DETROIT — As soon as tickets went on sale for Taylor Swift's latest North American tour, all were gobbled up quickly. That left many having to turn to resellers.
Some 'Swifties' have lost as much as $2,500 hoping for tickets that never came, the Michigan Attorney General's Office said.
The Better Business Bureau has reportedly received almost 200 complaints nationally related to the Swift tour. The complaints range from refund struggles to outright scams.
It's risky to buy second-hand tickets online, and it's easy for scammers to fake screenshots of tickets that don't exist or have already been purchased.
The AG's office wants to make sure you don't end up with teardrops on your guitar paying for tickets that don't exist.
“Michigan residents who are defrauded by online ticket scammers should not just shake it off,” said Nessel. “We know these scams all too well. If you believe you were taken advantage of, filing a complaint with my office is better than revenge.”
The Attorney General is urging you to keep these tips in mind if you're going to buy any last-minute tickets online:
Know your vendor - Make sure you are buying from a reputable website, especially before providing any personal financial information. Anyone can set up a "spoof" website with a web address that is similar to the legitimate ticket seller's address. Aside from potential licensing and trademark violations, "spoof" websites may offer consumers overpriced or counterfeit tickets and expose the consumer to identity theft.
Do your research - If you are unfamiliar with a particular ticket vendor, you can call the Attorney General's Consumer Protection Team at 877-765-8388 and ask if we have any complaints on file regarding that seller. Remember, however, that the absence of filed complaints does not guarantee a seller's legitimacy; it simply means that we have not received any complaints concerning the vendor. As an additional resource, try researching the ticket seller on the Better Business Bureau's national website.
Use credit - If you purchase tickets online, especially via an online auction site, it is recommended that you complete your transaction using a credit card. Purchasing tickets with a credit card often provides you with protections that you would not otherwise have if you purchased the tickets using cash, check, or apps like Venmo and Cash App. Added protections with credit include the ability to dispute a charge if an event is canceled, or if you receive counterfeit tickets that a venue refuses to honor. Try to choose sellers with long histories of satisfied customers, and make sure the online bid amount is listed in American dollars.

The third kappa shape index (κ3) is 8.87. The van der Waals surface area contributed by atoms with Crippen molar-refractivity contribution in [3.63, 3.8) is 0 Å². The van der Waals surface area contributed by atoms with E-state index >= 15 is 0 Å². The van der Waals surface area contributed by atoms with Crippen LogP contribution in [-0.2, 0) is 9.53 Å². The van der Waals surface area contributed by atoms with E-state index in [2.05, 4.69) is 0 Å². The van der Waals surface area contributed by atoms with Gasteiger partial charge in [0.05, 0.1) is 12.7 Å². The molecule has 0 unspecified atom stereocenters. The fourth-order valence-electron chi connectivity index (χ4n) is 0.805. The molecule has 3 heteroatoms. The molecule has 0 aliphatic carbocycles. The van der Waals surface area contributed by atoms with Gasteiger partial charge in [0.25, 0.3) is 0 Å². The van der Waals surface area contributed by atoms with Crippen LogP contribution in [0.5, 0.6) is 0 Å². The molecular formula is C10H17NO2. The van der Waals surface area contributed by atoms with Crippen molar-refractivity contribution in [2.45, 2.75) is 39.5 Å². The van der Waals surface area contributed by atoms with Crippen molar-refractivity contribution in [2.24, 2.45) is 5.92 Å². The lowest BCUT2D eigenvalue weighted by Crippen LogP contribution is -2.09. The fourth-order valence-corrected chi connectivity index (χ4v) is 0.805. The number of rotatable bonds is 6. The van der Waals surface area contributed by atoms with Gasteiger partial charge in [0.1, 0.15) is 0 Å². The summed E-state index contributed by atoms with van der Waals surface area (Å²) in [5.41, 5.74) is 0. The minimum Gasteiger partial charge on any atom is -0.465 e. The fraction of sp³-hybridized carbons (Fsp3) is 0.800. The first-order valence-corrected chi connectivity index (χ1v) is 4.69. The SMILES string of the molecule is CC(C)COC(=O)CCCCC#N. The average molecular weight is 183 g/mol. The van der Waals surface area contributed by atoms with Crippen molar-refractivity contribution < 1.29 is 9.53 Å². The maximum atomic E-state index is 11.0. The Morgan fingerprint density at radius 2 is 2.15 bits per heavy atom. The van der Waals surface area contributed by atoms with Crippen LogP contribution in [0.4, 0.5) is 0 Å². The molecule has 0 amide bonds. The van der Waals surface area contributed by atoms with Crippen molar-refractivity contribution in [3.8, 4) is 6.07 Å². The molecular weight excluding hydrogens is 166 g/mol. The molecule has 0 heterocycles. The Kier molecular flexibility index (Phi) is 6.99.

Shop securely - If a website begins with "https," the "s" indicates that the website is "secure." Typically, the "s" will not appear in the web address until you access the order page of the site where you are asked to enter your personal information. Another indicator of a secure website is a graphic of a closed lock located at the bottom of your screen. Secure websites take precautions to ensure that others cannot see and copy the personal information you provide.
Inspect your tickets - If you plan to purchase tickets from a source other than an established venue or official outlet, you can reduce your risk of arriving at the venue only to be turned away by physically inspecting the tickets. Check the time, date, and location on the tickets to ensure that this information matches your expectations. Review the listed seat assignments and call the venue to ensure that they represent validly assigned positions within the facility. The venue may also be able to provide you with information about the unique features of authentic tickets. Remember, if you're getting a deal that seems too good to be true, it probably is.
Contact the Attorney General if you have a Complaint - If you have a complaint regarding tickets you purchased online, please contact the Attorney General's Consumer Protection Team at:
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